Sermon Luke 3:1-6; 2nd Sunday in Advent – December 9th, 2018

 

The first few lines of today’s gospel may sound boring to us. ‘In the fifteenth year of Emperor Tiberius, when Pontius Pilate was governor of Judea and Herod was ruler of Galilee, and his brother Philip ruler of the region of Ituraea and Trachonitis, and Lysanias ruler of Abilene, during the high priesthood of Annas and Caiaphas, the word of God came to John.’

Luke, the author of today’s gospel lesson, obviously likes history. He makes clear that the story of Jesus Christ is not just some myth, but that God’s son is sent into this world and into quite concrete political circumstances. Luke tells the story of Jesus Christ as a gritty story, a story literally down to earth.

But in those first verses of today’s gospel lesson, Luke also hints at a juicy story of power and intrigue that may be lost on us today, but that his audience understood. First of all, it becomes very clear that the Romans rule over the Jewish territories of Judea and Galilee. There is Emperor Tiberius with his undisputed power in Rome, but then there are those depending on the Emperor’s favor: Pontius Pilate, the brutal governor. Herod and Philip, pliable puppet kings, who nevertheless clash with Pilate on a regular basis over matters of rule and power. Lysanias, another rather obscure ruler in that region and vassal of Rome, who, spoiler alert, is executed as a traitor in the year 33 by Mark Anthony because Cleopatra has an eye on Lysanias’ territories. Annas and Caiaphas, who as high priests nominally have authority in all religious and spiritual matters, but who also are under the Emperor’s thumb: the Emperor screens and approves all candidates for the office of high priest.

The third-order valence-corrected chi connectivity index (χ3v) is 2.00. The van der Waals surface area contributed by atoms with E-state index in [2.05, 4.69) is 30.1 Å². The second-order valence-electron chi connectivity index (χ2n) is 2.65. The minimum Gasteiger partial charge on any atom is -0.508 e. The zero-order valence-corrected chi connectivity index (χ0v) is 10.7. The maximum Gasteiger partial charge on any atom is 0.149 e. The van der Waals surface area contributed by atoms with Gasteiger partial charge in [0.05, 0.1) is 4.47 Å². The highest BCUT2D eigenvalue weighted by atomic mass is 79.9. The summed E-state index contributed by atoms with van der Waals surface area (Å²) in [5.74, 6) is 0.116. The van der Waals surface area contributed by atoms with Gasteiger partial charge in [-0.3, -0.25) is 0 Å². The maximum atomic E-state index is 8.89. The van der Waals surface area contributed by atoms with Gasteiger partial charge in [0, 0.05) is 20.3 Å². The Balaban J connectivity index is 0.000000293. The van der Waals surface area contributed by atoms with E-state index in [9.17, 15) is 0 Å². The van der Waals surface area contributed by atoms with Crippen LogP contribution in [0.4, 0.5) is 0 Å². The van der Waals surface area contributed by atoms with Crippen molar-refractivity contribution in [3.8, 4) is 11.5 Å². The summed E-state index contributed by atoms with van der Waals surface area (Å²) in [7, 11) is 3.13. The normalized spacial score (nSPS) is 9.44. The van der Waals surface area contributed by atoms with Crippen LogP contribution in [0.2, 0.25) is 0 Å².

Anything happening in that region is under Roman control.

Furthermore, those with power in those regions fight tooth and nails to hang on to this power, often with each other, and often at the expense of their subjects. Some things never change…

Those first lines of today’s gospel lesson describe a highly volatile and tense political situation. Boring? Definitely not. This setup alone could be developed as a suspenseful tale in the style of ‘Game of Thrones’.

So in the 15th year of the reign of Emperor Tiberius when all those other folks were ruling their prospective realms along the River Jordan, the word of God came to John son of Zechariah in the wilderness, we read. And God’s word comes to a hermit, a religious nut, the son of a minor priest, a nobody, really. Luke juxtaposes all the high and mighty political rulers of the day with this nobody.

Of course this gives us a clue about God’s agenda: God’s power is not to be found in gilded halls or luxuriously equipped offices. God is not defined by cunning power plays and violence. God’s power is much more subtle and pervasive. God’s instruments are those who are far from the centers of worldly power: yes, there is John. But then there is Mary, a young and obscure woman who is chosen to give birth to the Son of God. There is Jesus himself, a carpenter and wandering teacher proclaiming a peaceful realm of God on earth through word and deed – and who demonstrated God’s power in the most radical way as he died on the cross. And there have been countless others throughout history, bringing the word and the kingdom of God about through acts of mercy and justice and charity.

In John as in others, God’s strange power breaks into the powers of this world.

In the case of John the Baptist, God’s power actually is not quite so subtle, but rather invasive. In today’s gospel, we read, ‘and John went into all the region around the Jordan’; in other words, he trespasses on the territories of Abilene and Judea and Galilee and Ithurea and Trachonitis, which all border on the River Jordan, territories claimed by governors and kings and rulers, the territories claimed by Rome. And Jerusalem and the temple may not be on the River Jordan, but John trespasses on the power of the high priests by proclaiming that the presence of God is to be expected in the wilderness – and not in the temple. And through John, God steps right into the wilderness of the messy and volatile power plays of the day. Can you sense how the plot thickens here?